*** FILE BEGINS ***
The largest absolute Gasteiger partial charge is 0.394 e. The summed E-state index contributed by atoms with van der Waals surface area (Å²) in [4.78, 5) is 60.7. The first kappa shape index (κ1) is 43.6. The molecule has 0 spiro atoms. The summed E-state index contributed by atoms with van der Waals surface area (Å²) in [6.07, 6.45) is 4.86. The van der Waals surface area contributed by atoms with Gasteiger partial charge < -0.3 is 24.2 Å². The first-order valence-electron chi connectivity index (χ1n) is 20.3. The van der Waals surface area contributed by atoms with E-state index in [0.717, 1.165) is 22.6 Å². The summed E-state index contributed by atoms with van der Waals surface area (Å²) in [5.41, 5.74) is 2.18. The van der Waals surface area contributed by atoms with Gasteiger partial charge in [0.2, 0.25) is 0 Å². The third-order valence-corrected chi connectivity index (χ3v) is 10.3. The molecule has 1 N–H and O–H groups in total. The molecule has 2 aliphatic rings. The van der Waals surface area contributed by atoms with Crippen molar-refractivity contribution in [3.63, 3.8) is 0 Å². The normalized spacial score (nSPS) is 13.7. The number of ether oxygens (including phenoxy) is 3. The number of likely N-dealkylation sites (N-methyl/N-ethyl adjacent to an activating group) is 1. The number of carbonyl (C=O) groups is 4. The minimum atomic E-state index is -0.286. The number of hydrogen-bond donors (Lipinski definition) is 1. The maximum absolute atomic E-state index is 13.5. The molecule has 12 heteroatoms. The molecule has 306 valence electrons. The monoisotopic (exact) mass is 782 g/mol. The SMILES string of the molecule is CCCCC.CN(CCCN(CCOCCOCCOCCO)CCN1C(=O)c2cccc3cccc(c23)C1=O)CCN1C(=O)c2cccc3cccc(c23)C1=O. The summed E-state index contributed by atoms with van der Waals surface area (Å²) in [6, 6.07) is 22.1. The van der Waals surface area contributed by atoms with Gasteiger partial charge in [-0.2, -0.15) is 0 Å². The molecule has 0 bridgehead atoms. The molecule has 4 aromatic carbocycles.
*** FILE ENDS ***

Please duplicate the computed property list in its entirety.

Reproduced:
The largest absolute Gasteiger partial charge is 0.394 e. The summed E-state index contributed by atoms with van der Waals surface area (Å²) in [4.78, 5) is 60.7. The first kappa shape index (κ1) is 43.6. The molecule has 0 spiro atoms. The summed E-state index contributed by atoms with van der Waals surface area (Å²) in [6.07, 6.45) is 4.86. The van der Waals surface area contributed by atoms with Gasteiger partial charge < -0.3 is 24.2 Å². The first-order valence-electron chi connectivity index (χ1n) is 20.3. The van der Waals surface area contributed by atoms with E-state index in [0.717, 1.165) is 22.6 Å². The summed E-state index contributed by atoms with van der Waals surface area (Å²) in [5.41, 5.74) is 2.18. The van der Waals surface area contributed by atoms with Gasteiger partial charge in [0.2, 0.25) is 0 Å². The third-order valence-corrected chi connectivity index (χ3v) is 10.3. The molecule has 1 N–H and O–H groups in total. The molecule has 2 aliphatic rings. The van der Waals surface area contributed by atoms with Crippen molar-refractivity contribution in [3.63, 3.8) is 0 Å². The normalized spacial score (nSPS) is 13.7. The number of ether oxygens (including phenoxy) is 3. The number of likely N-dealkylation sites (N-methyl/N-ethyl adjacent to an activating group) is 1. The number of carbonyl (C=O) groups is 4. The minimum atomic E-state index is -0.286. The number of hydrogen-bond donors (Lipinski definition) is 1. The maximum absolute atomic E-state index is 13.5. The molecule has 12 heteroatoms. The molecule has 306 valence electrons. The monoisotopic (exact) mass is 782 g/mol. The SMILES string of the molecule is CCCCC.CN(CCCN(CCOCCOCCOCCO)CCN1C(=O)c2cccc3cccc(c23)C1=O)CCN1C(=O)c2cccc3cccc(c23)C1=O. The summed E-state index contributed by atoms with van der Waals surface area (Å²) in [6, 6.07) is 22.1. The van der Waals surface area contributed by atoms with Gasteiger partial charge in [-0.2, -0.15) is 0 Å². The molecule has 0 bridgehead atoms. The molecule has 4 aromatic carbocycles.